STORIES > SHANNON MACKEY

My dealings with cancer started when i was 17.

I initially started experiencing strong headaches, that were eventually diagnosed as migraines. They were both incredibly painful and long lasting. These migraines persisted so much that one night my parents took me into the A&E at Bolton Hospital and a scan revealed a growth the size of a tennis ball on the left size of my brain. This then was diagnosed as a brain tumour.

Within a week I had had an operation at Salford Royal Hospital to remove this tumour. The operation was successful in removing 95% of the tumour. The tumour was then sent away for testing and after about a week it was revealed that it was grade 4, meaning that it was both cancerous and rapidly growing. Thankfully the vast majority of the tumour had been removed, but because of these results I would now require radio and chemotherapy to get rid of the remaining piece of tumour and to destroy any cancerous cells. Thus ensued 6 weeks of radiotherapy and then 8 weeks (across 3 months) of chemotherapy at The Christie.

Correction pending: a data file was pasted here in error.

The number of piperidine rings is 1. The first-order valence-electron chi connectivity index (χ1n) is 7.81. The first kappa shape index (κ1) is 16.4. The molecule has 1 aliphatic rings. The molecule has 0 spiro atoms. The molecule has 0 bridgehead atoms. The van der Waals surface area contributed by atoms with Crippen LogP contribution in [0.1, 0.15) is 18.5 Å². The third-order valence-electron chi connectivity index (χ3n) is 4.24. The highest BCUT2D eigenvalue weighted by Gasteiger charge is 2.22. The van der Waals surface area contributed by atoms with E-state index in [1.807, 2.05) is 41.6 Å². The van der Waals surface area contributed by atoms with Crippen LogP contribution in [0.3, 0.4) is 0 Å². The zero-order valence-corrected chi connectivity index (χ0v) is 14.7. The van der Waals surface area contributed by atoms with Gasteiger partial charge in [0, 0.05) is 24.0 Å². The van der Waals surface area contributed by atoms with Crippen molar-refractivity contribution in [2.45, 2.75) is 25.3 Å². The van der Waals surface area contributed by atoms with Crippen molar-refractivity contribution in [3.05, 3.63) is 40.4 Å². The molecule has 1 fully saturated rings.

After I finished my third round of treatment I was told that I was now cancer free. A week later I had a stroke and lost the mobility in my left side. I spent 6 weeks in Salford Royal to recover from my stroke and began physiotherapy, which I continue to do to this day, and my movement continues to improve as I edge closer to once again having full mobility.

Although I am now cancer free, I am still dealing with the effects that this disease has had on my life. However, I am carrying on with my life and picking up where I left off: I have applied to university, I plan to started volunteering, I continue to be social and go out with my friends. I never felt that I took my life for granted, but after all that I’ve been through I now feel like I have a lot of be thankful for. I want to now live my life to its fullest and I feel that, given the obstacles that I’ve overcome, there is now nothing I can’t do.

Shannon Mackey

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